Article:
Huan Tui (桓魋) was a high-level minister in charge of military affairs in Song, who felt so threatened by Confucius that he engineered an attempt to assassinate the sage when he visited the state during his exile from Lu.
According to Sima Qian’s Records of the Grand Historian (史記/shǐjì), Huan cut down a tree that Confucius and his disciples were holding a ritual under in order to crush them to death. When the attempt failed the disciples urged Confucius to flee from Song, but he calmed them down by telling them that he had nothing to fear from Huan because “Heaven has bestowed me with virtue.”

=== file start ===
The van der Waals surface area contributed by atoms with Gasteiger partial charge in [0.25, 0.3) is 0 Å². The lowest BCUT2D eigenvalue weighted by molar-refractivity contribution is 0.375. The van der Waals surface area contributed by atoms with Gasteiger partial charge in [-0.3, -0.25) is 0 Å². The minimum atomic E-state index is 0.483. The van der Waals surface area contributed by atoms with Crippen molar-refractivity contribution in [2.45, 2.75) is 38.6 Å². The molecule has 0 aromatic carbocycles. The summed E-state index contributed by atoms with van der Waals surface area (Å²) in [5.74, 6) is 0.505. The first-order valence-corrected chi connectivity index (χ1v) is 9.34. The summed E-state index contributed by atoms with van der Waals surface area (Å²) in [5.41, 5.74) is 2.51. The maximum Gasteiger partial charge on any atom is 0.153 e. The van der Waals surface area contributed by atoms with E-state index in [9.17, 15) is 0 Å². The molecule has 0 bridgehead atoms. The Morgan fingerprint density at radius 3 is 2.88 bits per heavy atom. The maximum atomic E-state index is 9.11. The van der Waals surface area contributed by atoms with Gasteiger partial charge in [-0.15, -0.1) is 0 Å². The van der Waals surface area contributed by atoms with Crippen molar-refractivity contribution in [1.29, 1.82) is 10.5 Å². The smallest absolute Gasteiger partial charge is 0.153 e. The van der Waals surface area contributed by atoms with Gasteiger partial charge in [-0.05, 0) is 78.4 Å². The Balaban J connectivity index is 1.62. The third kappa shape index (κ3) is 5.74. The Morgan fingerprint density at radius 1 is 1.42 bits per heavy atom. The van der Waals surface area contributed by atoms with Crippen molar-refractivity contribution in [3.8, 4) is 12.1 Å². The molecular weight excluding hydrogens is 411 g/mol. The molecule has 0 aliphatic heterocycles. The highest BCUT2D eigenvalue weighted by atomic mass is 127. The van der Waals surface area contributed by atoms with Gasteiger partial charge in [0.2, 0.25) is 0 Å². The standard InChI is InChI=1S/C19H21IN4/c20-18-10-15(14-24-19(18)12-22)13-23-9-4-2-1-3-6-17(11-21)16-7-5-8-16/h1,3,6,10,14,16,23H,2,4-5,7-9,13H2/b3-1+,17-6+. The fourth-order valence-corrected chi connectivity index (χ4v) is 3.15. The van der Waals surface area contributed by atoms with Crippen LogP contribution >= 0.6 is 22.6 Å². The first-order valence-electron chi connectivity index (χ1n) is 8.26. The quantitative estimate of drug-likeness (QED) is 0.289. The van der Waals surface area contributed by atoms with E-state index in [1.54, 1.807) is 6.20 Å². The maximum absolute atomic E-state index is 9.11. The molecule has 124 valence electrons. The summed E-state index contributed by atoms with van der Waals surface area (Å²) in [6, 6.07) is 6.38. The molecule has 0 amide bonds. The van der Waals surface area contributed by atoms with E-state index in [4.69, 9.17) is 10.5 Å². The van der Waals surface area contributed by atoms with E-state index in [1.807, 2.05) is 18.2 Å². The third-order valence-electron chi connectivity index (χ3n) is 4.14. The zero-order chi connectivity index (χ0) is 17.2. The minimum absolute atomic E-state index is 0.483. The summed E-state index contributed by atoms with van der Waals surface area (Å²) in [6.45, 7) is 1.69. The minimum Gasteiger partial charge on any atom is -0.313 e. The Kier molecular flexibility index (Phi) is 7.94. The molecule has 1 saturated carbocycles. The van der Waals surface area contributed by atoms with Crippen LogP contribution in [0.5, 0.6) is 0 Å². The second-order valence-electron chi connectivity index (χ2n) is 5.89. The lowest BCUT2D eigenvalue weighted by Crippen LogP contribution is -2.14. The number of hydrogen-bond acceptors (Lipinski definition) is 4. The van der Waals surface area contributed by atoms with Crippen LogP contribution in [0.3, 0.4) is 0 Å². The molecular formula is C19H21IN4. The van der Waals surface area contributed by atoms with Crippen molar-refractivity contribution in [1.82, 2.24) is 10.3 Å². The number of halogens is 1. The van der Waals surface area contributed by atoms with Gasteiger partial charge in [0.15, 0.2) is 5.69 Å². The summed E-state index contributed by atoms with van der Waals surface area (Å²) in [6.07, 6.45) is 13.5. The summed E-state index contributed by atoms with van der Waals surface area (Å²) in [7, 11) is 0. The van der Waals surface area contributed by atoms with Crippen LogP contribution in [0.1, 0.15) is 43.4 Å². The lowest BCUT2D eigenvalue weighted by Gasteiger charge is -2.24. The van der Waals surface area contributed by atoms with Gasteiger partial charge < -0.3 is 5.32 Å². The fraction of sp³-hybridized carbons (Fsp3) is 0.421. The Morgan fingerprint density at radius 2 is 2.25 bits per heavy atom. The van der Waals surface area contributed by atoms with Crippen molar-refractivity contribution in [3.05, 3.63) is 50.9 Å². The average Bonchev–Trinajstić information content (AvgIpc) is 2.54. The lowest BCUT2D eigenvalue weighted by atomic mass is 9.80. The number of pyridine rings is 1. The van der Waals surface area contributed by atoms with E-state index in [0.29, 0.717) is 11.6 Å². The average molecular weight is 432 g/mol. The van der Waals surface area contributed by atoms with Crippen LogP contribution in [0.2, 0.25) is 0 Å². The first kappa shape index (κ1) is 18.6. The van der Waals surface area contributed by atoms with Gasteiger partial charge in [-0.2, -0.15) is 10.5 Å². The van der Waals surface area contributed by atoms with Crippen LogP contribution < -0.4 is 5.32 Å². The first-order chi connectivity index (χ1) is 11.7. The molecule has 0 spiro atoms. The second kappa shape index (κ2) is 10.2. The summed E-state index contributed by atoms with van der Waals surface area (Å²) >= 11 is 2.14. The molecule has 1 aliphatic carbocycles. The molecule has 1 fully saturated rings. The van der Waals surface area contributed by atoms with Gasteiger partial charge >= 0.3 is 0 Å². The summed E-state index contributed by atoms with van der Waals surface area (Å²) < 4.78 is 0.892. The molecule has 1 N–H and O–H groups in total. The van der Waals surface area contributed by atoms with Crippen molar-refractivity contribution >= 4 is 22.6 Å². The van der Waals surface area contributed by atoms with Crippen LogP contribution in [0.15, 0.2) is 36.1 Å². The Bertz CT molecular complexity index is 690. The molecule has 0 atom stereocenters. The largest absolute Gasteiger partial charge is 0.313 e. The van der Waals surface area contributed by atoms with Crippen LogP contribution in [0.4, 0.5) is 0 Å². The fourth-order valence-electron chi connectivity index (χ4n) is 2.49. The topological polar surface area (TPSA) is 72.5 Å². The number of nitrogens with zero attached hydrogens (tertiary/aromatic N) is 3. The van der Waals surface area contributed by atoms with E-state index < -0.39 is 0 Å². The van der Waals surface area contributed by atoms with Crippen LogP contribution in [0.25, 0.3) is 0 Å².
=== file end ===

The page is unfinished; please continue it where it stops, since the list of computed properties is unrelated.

Huan Tui went on to become so powerful in Song that, according to the Commentary of Zuo (左傳/Zuǒ zhuán), the ruler of the state attempted to get rid of him in 481 BC. After launching a failed rebellion, Huan went into exile, first in Wei and then in Qi.
Appearances in the Analects of Confucius
Book 7, Chapter XXII
Confucius said: “Heaven has bestowed me with virtue. What do I have to fear from Huan Tui?”